as a Means to an End
A blog without purpose is a weak blog. Hitting your computer with the intention of writing a blog post as a means to create traffic for your site will not be effective. We've all read the self-promotional blog, the business blog that features only its own products and services, and the spotty blog that jumps around from random topic to random topic. Unfortunately, that could be you unless you are organizing your blog around a purpose and writing content that your audience wants — and needs — to read. Obligatory blogging is like working a job you don't care about: your heart isn't in it, and it shows.
as a chance to share enthralling and educational content
To blog with purpose, you first need to strategize the right purpose for your blog. Use the part of the rhetorical context you already understand to fill in the blanks. Start with your audience. Who might read your blog? Are they the same people who might become customers or clients? Align your blog's audience with your target market by writing to your buyer personas. Knowing your audience will bring you to focus and purpose: what do those people want to read? What do they need to know? Do they have time for in-depth articles, or are they into fun, sharable lists? Do they need someone to breakdown the benefits and drawbacks of the latest software for them, or are they interested in the latest industry research translated into language they understand?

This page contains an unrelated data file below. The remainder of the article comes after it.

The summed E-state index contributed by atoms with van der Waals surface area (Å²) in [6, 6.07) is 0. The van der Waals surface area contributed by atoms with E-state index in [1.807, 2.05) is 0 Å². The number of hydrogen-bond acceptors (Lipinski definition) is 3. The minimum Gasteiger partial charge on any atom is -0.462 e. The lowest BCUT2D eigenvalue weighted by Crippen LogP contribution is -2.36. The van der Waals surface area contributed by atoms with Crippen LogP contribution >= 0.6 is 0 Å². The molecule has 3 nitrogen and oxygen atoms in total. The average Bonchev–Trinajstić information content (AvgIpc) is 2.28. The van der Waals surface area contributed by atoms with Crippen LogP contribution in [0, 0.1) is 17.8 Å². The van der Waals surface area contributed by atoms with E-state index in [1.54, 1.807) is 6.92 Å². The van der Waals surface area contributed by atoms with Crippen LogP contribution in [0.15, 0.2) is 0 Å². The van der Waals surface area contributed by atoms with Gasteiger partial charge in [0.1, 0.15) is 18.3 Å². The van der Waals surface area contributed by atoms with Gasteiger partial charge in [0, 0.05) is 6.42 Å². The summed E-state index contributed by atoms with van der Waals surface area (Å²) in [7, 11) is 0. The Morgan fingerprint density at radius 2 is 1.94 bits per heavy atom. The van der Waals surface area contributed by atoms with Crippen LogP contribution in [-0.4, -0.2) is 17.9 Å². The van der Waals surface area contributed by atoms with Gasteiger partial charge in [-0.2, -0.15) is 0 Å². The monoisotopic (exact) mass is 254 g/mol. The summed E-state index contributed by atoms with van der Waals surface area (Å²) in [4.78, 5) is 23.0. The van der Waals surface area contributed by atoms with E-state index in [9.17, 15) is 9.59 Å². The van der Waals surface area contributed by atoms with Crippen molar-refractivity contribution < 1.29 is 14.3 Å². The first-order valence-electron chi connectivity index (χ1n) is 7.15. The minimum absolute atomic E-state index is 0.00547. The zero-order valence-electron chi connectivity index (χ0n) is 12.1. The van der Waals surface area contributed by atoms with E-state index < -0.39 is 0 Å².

Set your business apart as a thought leader, a credible source for information. Need an example? HelloFresh is a meal delivery service, so their target audience is people who want to eat healthy, fresh food but don't have all the time in the world to prepare it. The purpose of their blog is to build credibility and inspire people to be creative in the kitchen. Rather than promoting their own services exclusively, they share blogs like 15 Simple Ways to Use Up Your Summer Tomatoes, providing their audience with free recipes. This doesn't undercut their ability to sell recipes packaged with ingredients, it strengthens their position as a go-to source.
Write content that those people will actually want to read, content that will help them do their job better, live their lives better, and content they will be excited to share with their friends and colleagues. When your target audience reads your blog, they should be enthralled, educated, and excited about what they've read. That will reflect back on your brand, making you a trusted source of information. This will all translate into more traffic, more leads, and more long term results than if you focused only on those metrics from the start.
Trust us, we know what we're talking about. Blogging is one essential component of a robust inbound marketing strategy. Download the report on State of Inbound 2017 to learn more about inbound marketing today.